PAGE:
al-Idrisi lake detail labelledThere are a couple of unsolved issues with the idea of a raft of smaller floating debris between the big slabs and the shore. One is that there appears to be a cliff casting a shadow just to the right of the ‘lake’. It might be that this is a big shard of crust that was pushed far enough onto the shore to cast a shadow onto the surrounding raft of smaller debris or even that it is anomalously dark material that just happens to align with the shadows to the north-east of al-Idrisi Montes. At this image resolution it is hard to tell.

The other issue is at the left (marked with yellow dotted lines) where the color of the smaller debris becomes much darker, even though the texture and the shore-shallows/smaller debris raft-mighty debris block configuration appears to be the same. Can these dark and light materials actually be made of the same stuff? Pluto_latitude(capture from video)enhcrpA global view might provide a clue to the answer. Everything on Pluto further north than a latitude of about +30° appears to have a thin coating of frost. Whereas the darkest terrain, like Cthulhu Regio and Krun Macula, lies close to the equator. The color of the dark section of the raft of smaller floating in the shallows is quite similar to that of the surface to the west and to the dark terrains near the equator. The dividing line or ‘frost line’ runs very close to the point where the color of the debris in the shallow zone changes from light to dark. enhanced color global view of Pluto enhcrpThis would imply that the dark debris on the left (between the yellow lines) is the natural color of this material and the lighter color of the debris to the right (between the green lines) has a weather related coating of white frost.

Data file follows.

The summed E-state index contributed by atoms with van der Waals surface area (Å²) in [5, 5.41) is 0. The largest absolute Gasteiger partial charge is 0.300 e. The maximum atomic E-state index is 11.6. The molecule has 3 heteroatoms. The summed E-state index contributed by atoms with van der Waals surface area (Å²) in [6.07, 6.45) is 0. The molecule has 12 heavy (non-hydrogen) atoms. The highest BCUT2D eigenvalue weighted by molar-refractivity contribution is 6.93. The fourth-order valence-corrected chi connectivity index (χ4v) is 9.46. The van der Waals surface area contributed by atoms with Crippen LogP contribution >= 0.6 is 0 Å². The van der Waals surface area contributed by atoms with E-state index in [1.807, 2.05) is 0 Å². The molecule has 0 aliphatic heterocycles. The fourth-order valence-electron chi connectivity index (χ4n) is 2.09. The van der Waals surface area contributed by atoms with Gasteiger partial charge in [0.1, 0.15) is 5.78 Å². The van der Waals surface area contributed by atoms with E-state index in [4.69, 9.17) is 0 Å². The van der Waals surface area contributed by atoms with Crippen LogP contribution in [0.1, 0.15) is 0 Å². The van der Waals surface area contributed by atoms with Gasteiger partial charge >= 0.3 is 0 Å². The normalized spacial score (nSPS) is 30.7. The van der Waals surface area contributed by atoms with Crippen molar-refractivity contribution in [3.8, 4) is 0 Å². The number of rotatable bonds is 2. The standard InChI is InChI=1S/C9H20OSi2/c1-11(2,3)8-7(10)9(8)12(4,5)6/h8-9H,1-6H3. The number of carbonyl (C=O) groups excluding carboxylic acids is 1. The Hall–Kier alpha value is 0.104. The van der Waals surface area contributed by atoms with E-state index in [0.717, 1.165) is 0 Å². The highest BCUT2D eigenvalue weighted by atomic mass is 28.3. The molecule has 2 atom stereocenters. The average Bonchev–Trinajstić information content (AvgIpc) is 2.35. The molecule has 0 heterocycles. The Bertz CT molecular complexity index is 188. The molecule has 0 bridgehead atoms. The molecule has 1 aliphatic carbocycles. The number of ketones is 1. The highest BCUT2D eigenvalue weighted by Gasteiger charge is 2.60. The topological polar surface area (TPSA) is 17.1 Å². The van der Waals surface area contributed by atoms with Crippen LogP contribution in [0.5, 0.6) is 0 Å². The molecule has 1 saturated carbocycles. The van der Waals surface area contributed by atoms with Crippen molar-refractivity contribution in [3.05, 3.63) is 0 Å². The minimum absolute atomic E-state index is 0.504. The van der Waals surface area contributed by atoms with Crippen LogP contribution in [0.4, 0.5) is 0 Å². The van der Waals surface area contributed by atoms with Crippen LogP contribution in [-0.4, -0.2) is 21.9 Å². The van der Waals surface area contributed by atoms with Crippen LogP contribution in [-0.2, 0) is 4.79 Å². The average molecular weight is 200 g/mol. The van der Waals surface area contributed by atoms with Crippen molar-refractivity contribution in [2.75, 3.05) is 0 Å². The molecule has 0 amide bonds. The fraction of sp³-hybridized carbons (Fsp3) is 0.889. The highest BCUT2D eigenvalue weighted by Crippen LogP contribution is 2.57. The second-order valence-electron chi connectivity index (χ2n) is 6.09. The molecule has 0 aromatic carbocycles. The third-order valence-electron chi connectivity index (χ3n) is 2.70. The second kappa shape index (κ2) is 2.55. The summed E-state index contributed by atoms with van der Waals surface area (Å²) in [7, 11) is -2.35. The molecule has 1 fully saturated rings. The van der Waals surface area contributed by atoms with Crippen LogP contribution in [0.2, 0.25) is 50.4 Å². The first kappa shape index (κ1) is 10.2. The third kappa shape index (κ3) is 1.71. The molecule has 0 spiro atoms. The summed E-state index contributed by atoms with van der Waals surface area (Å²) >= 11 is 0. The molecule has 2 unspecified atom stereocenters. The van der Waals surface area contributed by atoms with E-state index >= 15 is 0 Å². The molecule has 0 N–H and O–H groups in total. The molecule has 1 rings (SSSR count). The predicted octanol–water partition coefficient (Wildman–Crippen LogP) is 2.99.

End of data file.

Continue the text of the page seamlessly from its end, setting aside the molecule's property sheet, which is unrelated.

There are small patches of darker material within the lighter colored debris north of the ‘frost line’ so the full explanation of the different debris colors is probably not as simple as weather. The way that the arrangement of light colored debris on edge of Sputnik Planum facing a dark colored shore north of latitude +30° swaps over to dark colored debris facing a light colored shore south of +30°, it is almost as though Pluto set out to fool the eye.

This arrangement of a zone of shallow Sputnik Planum ice sandwiched between the shore and mountain ranges composed of multi-mile sized slabs of displaced Plutonian crust, continues all the way along the west coast of Sputnik Planum, from the al-Irdrisi Montes in the north to the Hillary Montes in the south. The difference is that from Baré Montes southward the shallow zone is not covered by a raft of debris, so light colored Sputnik Planum ice is clearly visible in a strip to the west of the angular mountains.

The 85 mile wide slab of crust that has washed up on the heavily cratered shore of Cthulhu Regio is the biggest surviving fragment of the crust that once covered Sputnik Planum. The top of this slab has a dark texture of parallel lines, that has given some the impression of a dune field. This one slab makes up nearly half the area of the Baré Montes.  85 mile wide slab of crust of the Baré Montes